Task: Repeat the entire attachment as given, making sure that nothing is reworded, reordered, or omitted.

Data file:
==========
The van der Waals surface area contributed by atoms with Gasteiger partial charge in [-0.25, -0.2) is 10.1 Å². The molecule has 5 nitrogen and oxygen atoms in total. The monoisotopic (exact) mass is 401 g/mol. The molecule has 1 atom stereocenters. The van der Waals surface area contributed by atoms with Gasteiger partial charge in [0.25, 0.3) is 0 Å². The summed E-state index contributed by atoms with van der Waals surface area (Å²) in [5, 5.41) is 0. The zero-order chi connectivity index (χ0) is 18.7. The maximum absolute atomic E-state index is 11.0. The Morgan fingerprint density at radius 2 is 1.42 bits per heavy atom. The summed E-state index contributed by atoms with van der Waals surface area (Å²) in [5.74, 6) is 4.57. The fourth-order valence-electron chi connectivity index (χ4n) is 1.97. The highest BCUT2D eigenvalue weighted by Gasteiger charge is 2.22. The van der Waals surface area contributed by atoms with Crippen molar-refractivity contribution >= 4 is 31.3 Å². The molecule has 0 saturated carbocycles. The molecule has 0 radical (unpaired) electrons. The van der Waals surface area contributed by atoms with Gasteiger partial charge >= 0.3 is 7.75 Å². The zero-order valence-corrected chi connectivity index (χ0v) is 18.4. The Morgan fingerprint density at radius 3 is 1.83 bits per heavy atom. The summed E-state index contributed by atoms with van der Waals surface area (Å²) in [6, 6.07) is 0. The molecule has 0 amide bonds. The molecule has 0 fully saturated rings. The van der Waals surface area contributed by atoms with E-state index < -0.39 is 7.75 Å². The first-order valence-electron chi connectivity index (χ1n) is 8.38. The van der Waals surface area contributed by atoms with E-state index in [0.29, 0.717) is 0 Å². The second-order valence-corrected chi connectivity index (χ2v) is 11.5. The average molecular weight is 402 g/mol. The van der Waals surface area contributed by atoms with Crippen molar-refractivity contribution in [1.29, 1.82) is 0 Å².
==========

The van der Waals surface area contributed by atoms with Gasteiger partial charge in [-0.25, -0.2) is 10.1 Å². The molecule has 5 nitrogen and oxygen atoms in total. The monoisotopic (exact) mass is 401 g/mol. The molecule has 1 atom stereocenters. The van der Waals surface area contributed by atoms with Gasteiger partial charge in [0.25, 0.3) is 0 Å². The summed E-state index contributed by atoms with van der Waals surface area (Å²) in [5, 5.41) is 0. The zero-order chi connectivity index (χ0) is 18.7. The maximum absolute atomic E-state index is 11.0. The Morgan fingerprint density at radius 2 is 1.42 bits per heavy atom. The summed E-state index contributed by atoms with van der Waals surface area (Å²) in [5.74, 6) is 4.57. The fourth-order valence-electron chi connectivity index (χ4n) is 1.97. The highest BCUT2D eigenvalue weighted by Gasteiger charge is 2.22. The van der Waals surface area contributed by atoms with Crippen molar-refractivity contribution >= 4 is 31.3 Å². The molecule has 0 saturated carbocycles. The molecule has 0 radical (unpaired) electrons. The van der Waals surface area contributed by atoms with Gasteiger partial charge >= 0.3 is 7.75 Å². The zero-order valence-corrected chi connectivity index (χ0v) is 18.4. The Morgan fingerprint density at radius 3 is 1.83 bits per heavy atom. The summed E-state index contributed by atoms with van der Waals surface area (Å²) in [6, 6.07) is 0. The molecule has 0 amide bonds. The molecule has 0 fully saturated rings. The van der Waals surface area contributed by atoms with E-state index < -0.39 is 7.75 Å². The first-order valence-electron chi connectivity index (χ1n) is 8.38. The van der Waals surface area contributed by atoms with E-state index in [0.29, 0.717) is 0 Å². The second-order valence-corrected chi connectivity index (χ2v) is 11.5. The average molecular weight is 402 g/mol. The van der Waals surface area contributed by atoms with Crippen molar-refractivity contribution in [1.29, 1.82) is 0 Å².